Milk consumption and acute malnutrition prevalence

During the drought period, analysis shows that children from households where milk was not consumed were about one and half times (RR= 1.36, CI:1.14-1.64) more likely to be acutely malnourished. Results also indicate that a significantly higher proportion (p= ?0.000) of households consumed milk during the wet season compared to the drought period. Milk prices were also significantly higher during the drought compared to the wet season when milk is available on the market, the prices are lower and more households are able to access milk. This situation is reversed during the drought when lack of income and reduced food supply increases prices in the market, leading to a less diversified diet. When livestock migrate in the normal manner, milk is available more readily, at household level and at the market. Milk prices were lower during the wet season. Furthermore, households were able to sell animals and animal products (such as milk) at a good price because their body condition was good. Therefore they were able to access income to purchase food. During the drought, food prices were generally higher, coupled with lowered income from the reduced livestock and milk sales. Furthermore, there was an increased proportion of households adopting coping strategies, e.g. reliance on social support from relatives and borrowing of food. The data demonstrates clearly that the increased consumption and availability of milk to the household during the dry season does affect the nutritional well being of household members.


Analysis also revealed that the morbidity rates reported during the drought were higher than those reported in the wet season. Diarrhoea was the most reported disease and a major factor aggravating high acute malnutrition rates among the children assessed. The total morbidity reported in the drought season was 37.4% compared to 16.2% reported during the wet season. Diarrhoea remained the main illness in both periods, although a significantly lower proportion of children suffered from diarrhoea during the wet season (10.8%) compared to the dry season (28.6%). This could be attributed to the fact that during the wet season, there is water available in the usual water catchments, reducing the risk of children consuming contaminated water. Furthermore, during droughts, women have to travel long distances in search of water for domestic uses, reducing the standard of childcare and feeding practices, as young children are often left in the care of their slightly older siblings or very elderly relatives. The improvement in the morbidity rate in the wet season was therefore due to availability of water, improved nutrition status and its impact on immunity against diseases. In addition, when the Very Critical nutrition situation was reported in the Deyr '08/09, it prompted humanitarian interventions in the area. UNICEF, Ministry of Health, World Vision and SRCS implemented selective feeding and health programmes which mitigated the poor nutrition situation in the livelihood Zone. Child Health Days were also conducted in the region. This included activities such as immunisation, vitamin A supplementation, deworming and screening of children.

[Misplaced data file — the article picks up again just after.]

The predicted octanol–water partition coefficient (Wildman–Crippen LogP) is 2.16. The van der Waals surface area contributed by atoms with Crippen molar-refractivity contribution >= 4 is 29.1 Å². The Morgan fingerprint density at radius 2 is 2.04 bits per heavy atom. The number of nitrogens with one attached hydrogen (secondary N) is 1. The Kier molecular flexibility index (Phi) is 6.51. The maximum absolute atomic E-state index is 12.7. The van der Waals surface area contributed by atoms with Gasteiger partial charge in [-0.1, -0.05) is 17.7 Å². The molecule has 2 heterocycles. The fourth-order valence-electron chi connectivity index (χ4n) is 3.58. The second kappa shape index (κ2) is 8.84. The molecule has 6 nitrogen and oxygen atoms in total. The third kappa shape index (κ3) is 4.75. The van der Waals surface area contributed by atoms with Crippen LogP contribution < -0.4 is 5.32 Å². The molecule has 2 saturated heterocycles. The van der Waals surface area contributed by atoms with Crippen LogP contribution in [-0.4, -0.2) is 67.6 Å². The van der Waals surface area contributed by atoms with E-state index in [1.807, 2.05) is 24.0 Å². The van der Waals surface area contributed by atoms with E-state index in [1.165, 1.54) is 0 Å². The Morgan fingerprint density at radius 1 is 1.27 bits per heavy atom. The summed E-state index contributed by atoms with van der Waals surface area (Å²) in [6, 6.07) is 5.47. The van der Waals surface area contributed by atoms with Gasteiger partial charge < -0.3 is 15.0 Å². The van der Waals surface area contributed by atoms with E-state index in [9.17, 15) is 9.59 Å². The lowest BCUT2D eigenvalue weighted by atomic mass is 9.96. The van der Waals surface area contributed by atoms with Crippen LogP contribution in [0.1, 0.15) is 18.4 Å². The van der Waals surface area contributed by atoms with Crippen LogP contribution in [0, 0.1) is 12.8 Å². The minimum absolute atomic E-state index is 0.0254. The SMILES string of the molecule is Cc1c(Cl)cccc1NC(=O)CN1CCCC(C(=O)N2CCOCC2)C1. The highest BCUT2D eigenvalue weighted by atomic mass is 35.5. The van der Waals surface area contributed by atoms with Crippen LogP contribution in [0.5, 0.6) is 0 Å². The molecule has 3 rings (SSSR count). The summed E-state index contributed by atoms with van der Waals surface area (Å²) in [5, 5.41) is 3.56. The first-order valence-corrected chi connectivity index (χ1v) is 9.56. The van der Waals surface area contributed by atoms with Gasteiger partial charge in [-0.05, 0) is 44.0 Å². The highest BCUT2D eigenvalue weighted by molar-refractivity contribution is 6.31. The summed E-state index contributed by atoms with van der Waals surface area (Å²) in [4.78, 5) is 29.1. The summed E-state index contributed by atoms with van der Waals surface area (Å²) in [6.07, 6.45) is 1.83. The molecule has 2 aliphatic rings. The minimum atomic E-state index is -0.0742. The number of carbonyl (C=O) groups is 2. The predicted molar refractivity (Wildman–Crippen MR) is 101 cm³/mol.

The case of West Golis/Guban is a clear illustration that milk availability and consumption has a very significant influence on the nutritional status and well being of the pastoralist population. It also demonstrates the natural ability of a pastoral population to recover from non cumulative shocks if appropriate responses are made in a timely manner. In addition to the more immediate nutrition and health interventions conducted, it is important to incorporate programmes that decrease the population's vulnerability to natural shocks. Programmes that highlight and address the issues related to the welfare of women, especially in situations where families have been split up during periods of abnormal migration, are crucial. Livestock and water intervention activities are also key, e.g. vaccination of livestock, destocking during the drought periods and restocking after drought, provision of livestock feeds and water through water trucking, rehabilitation of boreholes, shallow wells and seasonal water catchments, and provision of water storage containers for storing water safely. There is also a need to promote food processing and preservation techniques. Households can be taught how to prepare cheese and ghee and how to preserve meat, with high nutritional value, which can be consumed during lean times. The promotion of consumption of other foods such as fish is also important, for example in the case of West Golis, which is on the coast. Fish are high in nutritive value and are rarely consumed by the population because of cultural beliefs and attitudes. Rangeland and herd management programmes are also beneficial to households to ensure sufficient pasture during drought periods and enable optimisation of animal productivity.

For more information, contact: Louise Masese Mwirigi, P.O. Box 1230- 00621, Nairobi, Kenya. Tel: 254-20-4000000/4000527 or +(254) 733 442929 Fax: 254-20-4000555
e-mail: Louise.masese@fao.org or joseph.waweru@fao.org

1Milk Matters. A Literature review for the Pastoralist Health and Nutrition Initiative. Mark Myatt et al, November 2008

2FSNAU Framework for Estimating the Nutrition Situation, Draft 7 August 2010

3If proportion of households consuming <4 food groups is 25-40% - FSNAU Framework for Estimating the Nutrition Situation,

Imported from FEX website